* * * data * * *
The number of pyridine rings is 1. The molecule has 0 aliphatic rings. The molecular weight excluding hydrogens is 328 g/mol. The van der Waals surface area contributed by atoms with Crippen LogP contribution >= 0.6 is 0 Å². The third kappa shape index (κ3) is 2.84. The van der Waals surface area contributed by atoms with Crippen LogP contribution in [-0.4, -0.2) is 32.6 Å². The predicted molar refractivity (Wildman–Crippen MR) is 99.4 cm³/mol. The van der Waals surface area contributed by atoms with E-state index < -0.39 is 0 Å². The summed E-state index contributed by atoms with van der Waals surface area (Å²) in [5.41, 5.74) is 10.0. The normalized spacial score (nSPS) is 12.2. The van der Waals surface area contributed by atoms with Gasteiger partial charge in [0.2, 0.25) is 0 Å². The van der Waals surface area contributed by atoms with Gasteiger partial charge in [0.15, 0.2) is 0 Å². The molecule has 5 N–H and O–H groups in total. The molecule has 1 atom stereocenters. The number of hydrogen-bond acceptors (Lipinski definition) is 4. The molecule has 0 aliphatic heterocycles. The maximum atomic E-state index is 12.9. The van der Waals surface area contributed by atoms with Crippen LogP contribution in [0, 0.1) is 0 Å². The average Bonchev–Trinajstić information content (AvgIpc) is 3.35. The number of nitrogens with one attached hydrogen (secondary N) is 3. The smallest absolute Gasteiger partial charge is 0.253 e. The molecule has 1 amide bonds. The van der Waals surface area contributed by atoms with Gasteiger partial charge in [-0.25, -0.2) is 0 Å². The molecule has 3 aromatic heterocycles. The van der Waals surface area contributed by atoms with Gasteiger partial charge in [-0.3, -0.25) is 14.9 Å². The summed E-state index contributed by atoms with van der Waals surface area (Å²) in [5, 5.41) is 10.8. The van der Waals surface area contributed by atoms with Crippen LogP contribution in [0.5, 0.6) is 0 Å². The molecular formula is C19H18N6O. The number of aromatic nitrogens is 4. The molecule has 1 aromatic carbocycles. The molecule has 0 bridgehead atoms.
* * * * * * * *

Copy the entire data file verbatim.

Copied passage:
The number of pyridine rings is 1. The molecule has 0 aliphatic rings. The molecular weight excluding hydrogens is 328 g/mol. The van der Waals surface area contributed by atoms with Crippen LogP contribution >= 0.6 is 0 Å². The third kappa shape index (κ3) is 2.84. The van der Waals surface area contributed by atoms with Crippen LogP contribution in [-0.4, -0.2) is 32.6 Å². The predicted molar refractivity (Wildman–Crippen MR) is 99.4 cm³/mol. The van der Waals surface area contributed by atoms with E-state index < -0.39 is 0 Å². The summed E-state index contributed by atoms with van der Waals surface area (Å²) in [5.41, 5.74) is 10.0. The normalized spacial score (nSPS) is 12.2. The van der Waals surface area contributed by atoms with Gasteiger partial charge in [0.2, 0.25) is 0 Å². The van der Waals surface area contributed by atoms with Gasteiger partial charge in [0.15, 0.2) is 0 Å². The molecule has 5 N–H and O–H groups in total. The molecule has 1 atom stereocenters. The number of hydrogen-bond acceptors (Lipinski definition) is 4. The molecule has 0 aliphatic heterocycles. The maximum atomic E-state index is 12.9. The van der Waals surface area contributed by atoms with Crippen LogP contribution in [0, 0.1) is 0 Å². The average Bonchev–Trinajstić information content (AvgIpc) is 3.35. The number of nitrogens with one attached hydrogen (secondary N) is 3. The smallest absolute Gasteiger partial charge is 0.253 e. The molecule has 1 amide bonds. The van der Waals surface area contributed by atoms with Gasteiger partial charge in [-0.25, -0.2) is 0 Å². The molecule has 3 aromatic heterocycles. The van der Waals surface area contributed by atoms with Gasteiger partial charge in [-0.3, -0.25) is 14.9 Å². The summed E-state index contributed by atoms with van der Waals surface area (Å²) in [5, 5.41) is 10.8. The van der Waals surface area contributed by atoms with Crippen LogP contribution in [0.5, 0.6) is 0 Å². The molecular formula is C19H18N6O. The number of aromatic nitrogens is 4. The molecule has 1 aromatic carbocycles. The molecule has 0 bridgehead atoms.